Long-term plan needed for UK’s green industries

The UK must harness its competitive advantage in green industries to reach net zero and reverse manufacturing decline, a report has said.

Research by the Institute for Public Policy Research (IPPR), a left-leaning think tank, revealed the UK is already a world-leading presence in making a third of the 143 products needed in technologies to deliver net zero.

Technologies where the UK has a strong existing base include electric trains and their parts, heat pump components, and turbines for geothermal or hydro electricity generation.

Devices for monitoring, measuring and analysing the electricity grid, renewable energy generation and decarbonising industry are also leading areas, the IPPR found.

It has urged the Government to adopt a long-term strategy aimed at harnessing these sectors, alongside kickstarting domestic manufacturing of things such as wind turbines, electric vehicles and heat pumps.

As well as meeting the UK’s net zero commitments, the IPPR claims this could boost the economy in left-behind regions of the UK, including the north and Midlands of England, and traditionally industrialised areas of Scotland and Wales.

But the think tank also warns against dismantling heavy industries such as steelmaking, as they are essential for the resilience of the UK economy amid worries about an increasingly volatile global situation.

The UK is set to lose one of its last blast furnaces for making virgin steel from iron ore, as Indian conglomerate Tata plans to transfer to a greener steelmaking process that relies on scrap metal at its Port Talbot plant.

Dr George Dibb, head of the IPPR’s centre for economic justice, said: “The UK faces three generational challenges: to deliver net zero, to level up and reinvigorate our economy, and to become more resilient to future shocks.

“These challenges have a common solution – seizing the growth opportunities of green manufacturing.

“Over the past 30 years we have slipped sharply behind our global competitors in the quantity and kinds of things we actually make.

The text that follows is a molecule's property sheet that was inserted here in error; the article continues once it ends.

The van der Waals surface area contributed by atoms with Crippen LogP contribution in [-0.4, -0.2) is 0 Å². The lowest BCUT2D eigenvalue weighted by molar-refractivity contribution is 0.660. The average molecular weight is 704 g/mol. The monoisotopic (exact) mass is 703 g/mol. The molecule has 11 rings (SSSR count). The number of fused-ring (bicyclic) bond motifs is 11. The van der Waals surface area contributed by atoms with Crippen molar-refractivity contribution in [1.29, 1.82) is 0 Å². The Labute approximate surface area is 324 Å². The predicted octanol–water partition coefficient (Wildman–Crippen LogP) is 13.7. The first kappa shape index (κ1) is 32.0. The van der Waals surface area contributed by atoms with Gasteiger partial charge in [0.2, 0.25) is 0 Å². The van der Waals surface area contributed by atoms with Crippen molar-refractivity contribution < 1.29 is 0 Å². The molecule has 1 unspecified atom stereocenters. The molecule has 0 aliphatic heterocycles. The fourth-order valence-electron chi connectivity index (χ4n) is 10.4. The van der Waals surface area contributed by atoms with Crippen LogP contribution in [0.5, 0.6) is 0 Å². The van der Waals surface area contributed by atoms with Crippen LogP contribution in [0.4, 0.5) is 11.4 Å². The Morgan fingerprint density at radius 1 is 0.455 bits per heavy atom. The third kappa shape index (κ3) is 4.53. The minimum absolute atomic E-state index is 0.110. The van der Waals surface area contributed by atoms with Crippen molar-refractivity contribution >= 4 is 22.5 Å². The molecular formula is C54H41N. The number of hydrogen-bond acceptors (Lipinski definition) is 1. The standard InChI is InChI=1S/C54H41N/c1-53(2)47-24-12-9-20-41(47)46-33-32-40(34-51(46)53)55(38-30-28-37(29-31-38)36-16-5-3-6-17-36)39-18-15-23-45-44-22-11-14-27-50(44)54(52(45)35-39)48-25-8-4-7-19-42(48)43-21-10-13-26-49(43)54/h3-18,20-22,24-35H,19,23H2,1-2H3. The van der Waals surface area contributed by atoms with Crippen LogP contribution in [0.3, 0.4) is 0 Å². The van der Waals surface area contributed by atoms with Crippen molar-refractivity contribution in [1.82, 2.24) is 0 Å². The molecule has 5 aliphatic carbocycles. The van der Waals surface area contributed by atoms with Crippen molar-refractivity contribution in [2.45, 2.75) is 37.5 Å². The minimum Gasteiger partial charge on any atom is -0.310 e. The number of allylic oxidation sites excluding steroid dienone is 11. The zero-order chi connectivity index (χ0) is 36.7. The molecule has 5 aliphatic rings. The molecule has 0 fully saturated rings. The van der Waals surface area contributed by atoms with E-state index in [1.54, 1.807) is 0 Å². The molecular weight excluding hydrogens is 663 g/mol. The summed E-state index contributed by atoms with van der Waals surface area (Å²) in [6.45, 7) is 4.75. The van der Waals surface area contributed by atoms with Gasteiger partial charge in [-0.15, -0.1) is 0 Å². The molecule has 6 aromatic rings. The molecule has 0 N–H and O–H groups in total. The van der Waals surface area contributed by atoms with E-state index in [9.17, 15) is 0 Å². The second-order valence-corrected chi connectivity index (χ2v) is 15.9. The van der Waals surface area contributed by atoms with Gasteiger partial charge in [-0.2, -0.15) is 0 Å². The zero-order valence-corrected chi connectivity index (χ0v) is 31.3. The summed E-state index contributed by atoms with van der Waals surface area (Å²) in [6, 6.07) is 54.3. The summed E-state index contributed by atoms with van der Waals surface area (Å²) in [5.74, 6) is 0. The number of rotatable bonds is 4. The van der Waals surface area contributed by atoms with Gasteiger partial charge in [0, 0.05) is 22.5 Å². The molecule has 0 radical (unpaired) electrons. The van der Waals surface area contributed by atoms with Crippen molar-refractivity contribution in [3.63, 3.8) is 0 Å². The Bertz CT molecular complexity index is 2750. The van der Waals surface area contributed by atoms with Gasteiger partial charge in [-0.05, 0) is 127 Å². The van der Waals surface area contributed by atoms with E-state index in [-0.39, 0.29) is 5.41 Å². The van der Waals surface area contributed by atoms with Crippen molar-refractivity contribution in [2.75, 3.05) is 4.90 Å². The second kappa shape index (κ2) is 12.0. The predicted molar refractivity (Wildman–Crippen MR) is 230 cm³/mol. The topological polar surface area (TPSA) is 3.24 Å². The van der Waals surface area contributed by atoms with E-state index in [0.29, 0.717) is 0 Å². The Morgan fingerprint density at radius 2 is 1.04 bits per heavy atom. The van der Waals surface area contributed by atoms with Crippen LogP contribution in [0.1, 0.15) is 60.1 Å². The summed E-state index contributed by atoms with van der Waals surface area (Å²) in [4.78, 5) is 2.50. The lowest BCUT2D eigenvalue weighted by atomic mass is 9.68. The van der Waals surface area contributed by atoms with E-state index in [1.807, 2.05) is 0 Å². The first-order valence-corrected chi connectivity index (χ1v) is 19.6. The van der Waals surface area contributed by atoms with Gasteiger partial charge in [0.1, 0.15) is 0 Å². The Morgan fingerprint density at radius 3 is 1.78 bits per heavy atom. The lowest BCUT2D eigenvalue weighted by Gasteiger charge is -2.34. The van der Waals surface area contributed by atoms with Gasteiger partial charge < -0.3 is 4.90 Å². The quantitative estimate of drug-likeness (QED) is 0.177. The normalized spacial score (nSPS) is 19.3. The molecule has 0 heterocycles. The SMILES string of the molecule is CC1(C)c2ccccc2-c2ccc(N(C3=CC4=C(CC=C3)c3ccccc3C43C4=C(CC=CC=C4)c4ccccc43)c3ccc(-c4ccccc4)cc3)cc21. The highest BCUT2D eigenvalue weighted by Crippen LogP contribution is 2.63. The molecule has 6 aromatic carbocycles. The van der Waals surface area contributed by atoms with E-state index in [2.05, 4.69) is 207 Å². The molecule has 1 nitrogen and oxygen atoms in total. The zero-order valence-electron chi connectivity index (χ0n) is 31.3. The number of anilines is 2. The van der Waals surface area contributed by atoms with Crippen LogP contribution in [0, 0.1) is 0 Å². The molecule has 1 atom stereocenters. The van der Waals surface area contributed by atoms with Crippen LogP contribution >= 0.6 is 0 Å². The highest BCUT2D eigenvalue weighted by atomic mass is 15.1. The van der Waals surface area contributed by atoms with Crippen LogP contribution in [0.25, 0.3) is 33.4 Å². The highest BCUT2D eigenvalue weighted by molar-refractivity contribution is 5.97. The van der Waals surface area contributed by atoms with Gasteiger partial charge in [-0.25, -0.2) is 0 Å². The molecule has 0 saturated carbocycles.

“That’s bad for jobs, for living standards, for our security – and for our long-term economic strength as a country.

“Yet UK manufacturers still have a competitive edge in making some of the products vital for a net zero economy, and with the right Government support we have the potential to be world leading in many more.

“Our report has identified what we should target to develop in the near future; now we need Government to adopt a long-term strategy that will lead us along this path.”

The IPPR’s plan won the backing of manufacturers’ organisation MakeUK and the Confederation of British Industry (CBI).

Stephen Phipson, chief executive of MakeUK, said: “Just as the first industrial revolution provided a step change, the accelerating pace of technological change of the fourth industrial revolution, in particular the drive to net zero, gives us a generational opportunity to do the same now.”

Rain Newton-Smith, chief executive of the CBI, said: “Green truly is the economic growth opportunity of the 21st century, with our research showing it could deliver as much as £57 billion to the UK economy.

“That’s something we can’t afford to miss out on, and our manufacturing sector is fundamental to helping us secure that prize.

“From electric vehicles to sustainable aviation fuel, turbines to onshore heat pumps, UK companies are already making and innovating for the future, with products and services that will drive the net zero transition at home and around the world.”

Published: by Radio NewsHub